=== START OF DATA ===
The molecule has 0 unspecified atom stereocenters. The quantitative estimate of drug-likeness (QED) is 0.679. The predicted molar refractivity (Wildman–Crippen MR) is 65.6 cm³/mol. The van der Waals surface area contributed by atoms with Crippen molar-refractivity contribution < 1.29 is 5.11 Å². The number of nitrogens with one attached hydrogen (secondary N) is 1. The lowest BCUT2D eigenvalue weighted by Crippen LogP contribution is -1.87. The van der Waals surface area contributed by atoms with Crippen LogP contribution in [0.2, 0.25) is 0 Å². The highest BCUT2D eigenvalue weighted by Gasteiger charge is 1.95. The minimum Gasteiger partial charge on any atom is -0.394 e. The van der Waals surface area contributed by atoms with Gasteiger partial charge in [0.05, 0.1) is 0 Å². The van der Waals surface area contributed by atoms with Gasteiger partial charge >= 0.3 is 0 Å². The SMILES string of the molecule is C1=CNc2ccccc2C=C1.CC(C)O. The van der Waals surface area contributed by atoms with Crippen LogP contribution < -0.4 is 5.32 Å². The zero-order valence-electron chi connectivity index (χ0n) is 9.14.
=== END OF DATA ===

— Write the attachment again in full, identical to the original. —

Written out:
The molecule has 0 unspecified atom stereocenters. The quantitative estimate of drug-likeness (QED) is 0.679. The predicted molar refractivity (Wildman–Crippen MR) is 65.6 cm³/mol. The van der Waals surface area contributed by atoms with Crippen molar-refractivity contribution < 1.29 is 5.11 Å². The number of nitrogens with one attached hydrogen (secondary N) is 1. The lowest BCUT2D eigenvalue weighted by Crippen LogP contribution is -1.87. The van der Waals surface area contributed by atoms with Crippen LogP contribution in [0.2, 0.25) is 0 Å². The highest BCUT2D eigenvalue weighted by Gasteiger charge is 1.95. The minimum Gasteiger partial charge on any atom is -0.394 e. The van der Waals surface area contributed by atoms with Gasteiger partial charge in [0.05, 0.1) is 0 Å². The van der Waals surface area contributed by atoms with Gasteiger partial charge >= 0.3 is 0 Å². The SMILES string of the molecule is C1=CNc2ccccc2C=C1.CC(C)O. The van der Waals surface area contributed by atoms with Crippen LogP contribution < -0.4 is 5.32 Å². The zero-order valence-electron chi connectivity index (χ0n) is 9.14.